March 12, 2019
Nasrin Sotoudeh, an internationally renowned human rights lawyer jailed in Iran, has been sentenced to 38 years in prison and 148 lashes, announced her husband, while judiciary authorities said she was sentenced to 7 years.
Judge Mohammad Moqiseh at a revolutionary court in Tehran, said on Monday that Sotoudeh had been sentenced to five years for assembling against national security and two years for insulting Iran’s Supreme Leader Ali Khamenei, Agence-France Presse reported Iranian news outlets.
Sotoudeh’s husband, Reza Khandan, wrote on Facebook that the sentence was decades in jail and 148 lashes, unusually harsh even for Iran.
The news comes days after Chief of Judiciary Sadeq Larijani appointed a hardline new head of the judiciary, Ebrahim Raisi.
Earlier, French President Emmanuel Macron invited Sotoudeh to give recommendations to the Group of Seven (G7) nations.
Macron, along with a group of human rights advocates, gathered on February 19 at Elysees Palace in Paris to discuss potential strategies that the G7 could employ to reduce violence and discrimination against women.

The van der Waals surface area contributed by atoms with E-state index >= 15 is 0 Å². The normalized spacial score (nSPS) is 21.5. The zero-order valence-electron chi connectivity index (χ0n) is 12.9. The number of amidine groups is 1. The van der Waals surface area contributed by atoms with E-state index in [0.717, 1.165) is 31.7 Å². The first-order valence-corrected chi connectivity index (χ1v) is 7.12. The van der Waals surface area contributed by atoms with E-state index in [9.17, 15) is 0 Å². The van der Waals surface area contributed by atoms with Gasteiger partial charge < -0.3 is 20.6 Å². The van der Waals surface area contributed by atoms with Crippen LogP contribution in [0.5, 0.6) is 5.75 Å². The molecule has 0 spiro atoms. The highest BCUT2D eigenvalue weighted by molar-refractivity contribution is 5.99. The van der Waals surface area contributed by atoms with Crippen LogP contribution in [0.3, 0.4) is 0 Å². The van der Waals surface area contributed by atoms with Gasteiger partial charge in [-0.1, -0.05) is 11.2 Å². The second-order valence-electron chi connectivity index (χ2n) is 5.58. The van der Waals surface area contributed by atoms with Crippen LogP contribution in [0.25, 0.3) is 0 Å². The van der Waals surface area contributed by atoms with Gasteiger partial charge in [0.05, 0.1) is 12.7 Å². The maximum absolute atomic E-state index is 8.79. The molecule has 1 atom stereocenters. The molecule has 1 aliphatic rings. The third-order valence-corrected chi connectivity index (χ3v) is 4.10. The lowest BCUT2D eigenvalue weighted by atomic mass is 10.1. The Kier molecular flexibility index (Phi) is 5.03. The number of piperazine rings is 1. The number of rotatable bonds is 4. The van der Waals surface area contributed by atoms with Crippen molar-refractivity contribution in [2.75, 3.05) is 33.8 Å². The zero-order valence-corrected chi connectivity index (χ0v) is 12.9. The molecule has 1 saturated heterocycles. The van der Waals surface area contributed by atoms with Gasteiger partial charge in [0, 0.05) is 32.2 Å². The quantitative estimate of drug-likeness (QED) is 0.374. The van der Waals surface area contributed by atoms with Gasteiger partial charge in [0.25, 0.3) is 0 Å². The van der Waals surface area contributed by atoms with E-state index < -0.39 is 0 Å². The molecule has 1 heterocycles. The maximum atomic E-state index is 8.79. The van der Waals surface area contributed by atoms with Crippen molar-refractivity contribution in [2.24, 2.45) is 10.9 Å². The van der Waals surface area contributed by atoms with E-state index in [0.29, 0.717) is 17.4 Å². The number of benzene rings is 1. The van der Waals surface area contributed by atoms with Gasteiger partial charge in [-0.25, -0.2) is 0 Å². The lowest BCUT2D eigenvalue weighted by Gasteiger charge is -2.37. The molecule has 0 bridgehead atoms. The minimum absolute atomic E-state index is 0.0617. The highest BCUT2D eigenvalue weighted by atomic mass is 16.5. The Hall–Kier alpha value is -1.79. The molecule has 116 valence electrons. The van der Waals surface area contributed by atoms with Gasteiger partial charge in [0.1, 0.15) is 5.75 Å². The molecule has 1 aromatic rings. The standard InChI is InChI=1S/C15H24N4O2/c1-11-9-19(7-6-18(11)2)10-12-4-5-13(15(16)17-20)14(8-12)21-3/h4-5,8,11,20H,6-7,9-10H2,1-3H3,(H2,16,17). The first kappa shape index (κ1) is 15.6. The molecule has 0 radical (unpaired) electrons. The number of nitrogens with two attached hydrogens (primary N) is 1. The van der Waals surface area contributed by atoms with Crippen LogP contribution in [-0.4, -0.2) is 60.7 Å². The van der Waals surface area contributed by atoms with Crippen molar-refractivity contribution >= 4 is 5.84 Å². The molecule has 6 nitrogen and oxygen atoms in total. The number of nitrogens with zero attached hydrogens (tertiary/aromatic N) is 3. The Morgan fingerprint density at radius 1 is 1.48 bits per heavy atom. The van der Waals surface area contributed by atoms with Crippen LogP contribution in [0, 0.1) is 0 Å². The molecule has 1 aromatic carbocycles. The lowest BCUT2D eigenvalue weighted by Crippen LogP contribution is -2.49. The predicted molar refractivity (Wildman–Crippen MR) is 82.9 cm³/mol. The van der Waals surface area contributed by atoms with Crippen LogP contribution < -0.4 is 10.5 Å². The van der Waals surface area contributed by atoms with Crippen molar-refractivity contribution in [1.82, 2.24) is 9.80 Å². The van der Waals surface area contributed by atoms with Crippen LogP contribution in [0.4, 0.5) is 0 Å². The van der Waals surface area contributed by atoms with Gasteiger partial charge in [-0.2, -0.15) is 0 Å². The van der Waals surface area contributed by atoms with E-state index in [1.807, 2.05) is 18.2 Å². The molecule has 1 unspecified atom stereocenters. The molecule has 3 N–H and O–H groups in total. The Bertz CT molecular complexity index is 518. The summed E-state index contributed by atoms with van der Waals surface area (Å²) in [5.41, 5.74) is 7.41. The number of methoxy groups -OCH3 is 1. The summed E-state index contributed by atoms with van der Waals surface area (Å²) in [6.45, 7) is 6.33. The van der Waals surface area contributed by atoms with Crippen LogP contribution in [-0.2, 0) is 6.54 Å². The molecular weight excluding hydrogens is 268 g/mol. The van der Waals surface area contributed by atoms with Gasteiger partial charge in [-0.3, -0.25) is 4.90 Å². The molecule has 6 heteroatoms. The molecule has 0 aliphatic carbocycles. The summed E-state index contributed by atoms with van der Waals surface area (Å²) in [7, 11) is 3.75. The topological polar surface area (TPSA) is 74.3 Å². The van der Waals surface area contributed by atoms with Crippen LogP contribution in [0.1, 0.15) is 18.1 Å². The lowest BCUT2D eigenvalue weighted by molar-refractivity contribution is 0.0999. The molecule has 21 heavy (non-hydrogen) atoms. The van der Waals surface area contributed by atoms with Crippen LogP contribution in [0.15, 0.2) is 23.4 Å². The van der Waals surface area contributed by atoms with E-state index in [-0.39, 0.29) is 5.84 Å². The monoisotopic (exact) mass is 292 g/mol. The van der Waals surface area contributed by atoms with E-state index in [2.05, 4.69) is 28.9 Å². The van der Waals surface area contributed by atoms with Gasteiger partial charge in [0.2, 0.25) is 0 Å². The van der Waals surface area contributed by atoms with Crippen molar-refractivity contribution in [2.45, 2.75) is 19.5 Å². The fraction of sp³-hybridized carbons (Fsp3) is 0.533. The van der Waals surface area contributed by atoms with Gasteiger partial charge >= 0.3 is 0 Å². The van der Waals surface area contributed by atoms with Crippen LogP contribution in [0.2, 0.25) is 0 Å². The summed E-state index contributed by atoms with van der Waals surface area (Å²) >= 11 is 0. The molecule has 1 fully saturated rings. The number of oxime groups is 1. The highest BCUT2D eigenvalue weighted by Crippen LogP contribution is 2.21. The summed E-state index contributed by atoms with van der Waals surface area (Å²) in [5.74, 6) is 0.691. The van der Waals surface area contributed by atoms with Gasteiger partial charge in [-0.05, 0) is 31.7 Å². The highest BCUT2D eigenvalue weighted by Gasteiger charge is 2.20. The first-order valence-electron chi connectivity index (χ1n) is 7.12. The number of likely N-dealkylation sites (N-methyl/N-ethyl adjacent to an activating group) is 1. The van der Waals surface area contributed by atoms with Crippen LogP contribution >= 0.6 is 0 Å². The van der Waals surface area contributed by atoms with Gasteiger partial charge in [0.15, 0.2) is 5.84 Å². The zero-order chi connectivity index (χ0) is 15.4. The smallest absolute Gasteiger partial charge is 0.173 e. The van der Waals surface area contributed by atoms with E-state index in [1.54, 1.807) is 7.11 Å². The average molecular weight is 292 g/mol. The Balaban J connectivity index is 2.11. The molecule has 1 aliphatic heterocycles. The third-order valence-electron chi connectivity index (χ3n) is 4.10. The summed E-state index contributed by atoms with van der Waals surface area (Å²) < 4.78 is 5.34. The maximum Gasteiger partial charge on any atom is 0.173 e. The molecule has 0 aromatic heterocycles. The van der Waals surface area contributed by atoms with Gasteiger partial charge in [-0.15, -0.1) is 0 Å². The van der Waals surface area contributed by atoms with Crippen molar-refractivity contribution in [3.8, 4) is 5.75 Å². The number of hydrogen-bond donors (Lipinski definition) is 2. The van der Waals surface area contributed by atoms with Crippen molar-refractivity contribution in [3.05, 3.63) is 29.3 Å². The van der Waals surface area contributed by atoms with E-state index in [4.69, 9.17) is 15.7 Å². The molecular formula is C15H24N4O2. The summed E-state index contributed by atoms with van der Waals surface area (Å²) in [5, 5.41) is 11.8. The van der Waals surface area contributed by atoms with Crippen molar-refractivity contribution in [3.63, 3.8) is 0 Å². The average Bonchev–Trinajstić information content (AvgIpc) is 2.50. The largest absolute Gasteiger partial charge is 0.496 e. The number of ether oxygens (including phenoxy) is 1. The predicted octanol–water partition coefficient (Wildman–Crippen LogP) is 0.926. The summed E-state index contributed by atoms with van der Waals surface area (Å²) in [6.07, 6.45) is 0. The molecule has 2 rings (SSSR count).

Macron’s official letter was delivered to Khandan on March 7 via the lawyer of the French Embassy in Tehran. A copy of the invitation has been sent to the Iranian Foreign Ministry and the Iranian Bar Association.
Khandan was previously sentenced to five years in jail for security-related charges, and one year for propaganda against the regime.
State agencies reported one of Sotoudeh’s lawyers as saying that she chose not to be represented in court because the case did not adhere to the “principles of a fair trial.”
Last June, Sotoudeh was arrested and told she had already been found guilty in absentia of espionage charges and sentenced to five years by the court.
In 2012, she was awarded the European Parliament’s prestigious Sakharov Prize for her work on high-profile cases, including those of convicts on death row for offenses committed as minors.
Sotoudeh had previously served about half of a six-year jail sentence imposed in 2010 for spreading propaganda and conspiring to harm state security, charges she denied before being freed in 2013.
Last year, Sotoudeh represented a number of women who have removed their headscarf, or hijab, in public to protest against Iran’s mandatory Islamic dress code for women, according to the Center for Human Rights in Iran, a New York-based advocacy group.
Sotoudeh, who has represented Iranian opposition activists, embarked on a 50-day hunger strike in 2012 against a travel ban on her daughter, reported Reuters. Her case then caused an international outcry in which the United States and the human rights group Amnesty International criticized Iran.